The average income on tillage farms rose by over €25,000 to nearly €59,000 in 2021 which was more than the increase seen by dairy, sheep and cattle farmers put together, Teagasc National Farm Survey results show.

This figure is a 50% hike on the best year over the last five years, which was 2018 when the average tillage income was €40,650.

This excludes the ‘mixed livestock ’ category, which only accounts for 1% of farmers surveyed.

Director of Teagasc Frank O’Mara told the Irish Farmers Journal: “We saw average tillage incomes increase to almost €60,000 which is a very good rebound from the previous year.”

The increase, he said, was on the foot of good weather which lead to higher yields of crops and higher prices for grain in 2021.


Emma Dillon, an economic analyst with Teagasc, said that 2021 saw the beginning of the increase in the inflationary cost environment.

“We saw the increase in feed, fuel and fertiliser, but thankfully we saw the farmgate prices and the output value overall increasing so it counter-balanced that to a great degree,” Dillon said.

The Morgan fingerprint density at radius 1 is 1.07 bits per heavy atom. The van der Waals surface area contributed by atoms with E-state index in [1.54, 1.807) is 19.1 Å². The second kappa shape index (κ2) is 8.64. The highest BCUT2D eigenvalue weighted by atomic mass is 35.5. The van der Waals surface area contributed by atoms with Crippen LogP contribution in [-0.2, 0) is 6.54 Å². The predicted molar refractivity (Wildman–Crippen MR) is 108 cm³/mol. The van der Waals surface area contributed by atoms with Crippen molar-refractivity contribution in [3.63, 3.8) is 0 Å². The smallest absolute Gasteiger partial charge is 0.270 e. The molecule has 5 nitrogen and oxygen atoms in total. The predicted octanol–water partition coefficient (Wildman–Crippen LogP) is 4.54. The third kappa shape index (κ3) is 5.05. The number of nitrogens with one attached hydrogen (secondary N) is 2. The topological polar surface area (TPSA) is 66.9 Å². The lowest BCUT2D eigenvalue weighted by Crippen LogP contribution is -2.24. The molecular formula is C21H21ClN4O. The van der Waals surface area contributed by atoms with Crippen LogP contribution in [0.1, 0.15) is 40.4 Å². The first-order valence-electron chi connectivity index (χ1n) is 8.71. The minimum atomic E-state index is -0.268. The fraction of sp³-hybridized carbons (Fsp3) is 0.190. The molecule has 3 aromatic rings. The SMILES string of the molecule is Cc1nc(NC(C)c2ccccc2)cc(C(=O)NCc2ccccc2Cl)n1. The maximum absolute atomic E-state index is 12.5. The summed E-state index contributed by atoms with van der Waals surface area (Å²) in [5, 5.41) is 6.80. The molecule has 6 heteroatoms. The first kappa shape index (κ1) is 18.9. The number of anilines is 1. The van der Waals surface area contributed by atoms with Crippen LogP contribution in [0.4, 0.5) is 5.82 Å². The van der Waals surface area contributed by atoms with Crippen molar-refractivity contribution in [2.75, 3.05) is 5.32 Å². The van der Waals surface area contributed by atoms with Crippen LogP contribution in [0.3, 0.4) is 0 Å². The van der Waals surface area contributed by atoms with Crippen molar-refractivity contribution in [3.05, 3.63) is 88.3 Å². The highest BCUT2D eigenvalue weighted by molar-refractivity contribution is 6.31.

She added that both dairy and tillage sectors saw “healthy increases” in farm incomes.

While there was lower levels of income on the other systems, sheep farmers received highest incomes on record of over €20,000, Dillon said.

Commodity prices

Higher commodity prices across most farm enterprises were the main driver of the increase in farm incomes in 2021, the Teagasc review concluded.

Dairy farmer income rose by €18,300 on 2020, sheep and suckler farmer income both increased by €2,500 while farmers in the ‘cattle other’ category saw an increase of almost €900. This system comprises of mainly beef finishing farms but also includes farms selling store cattle.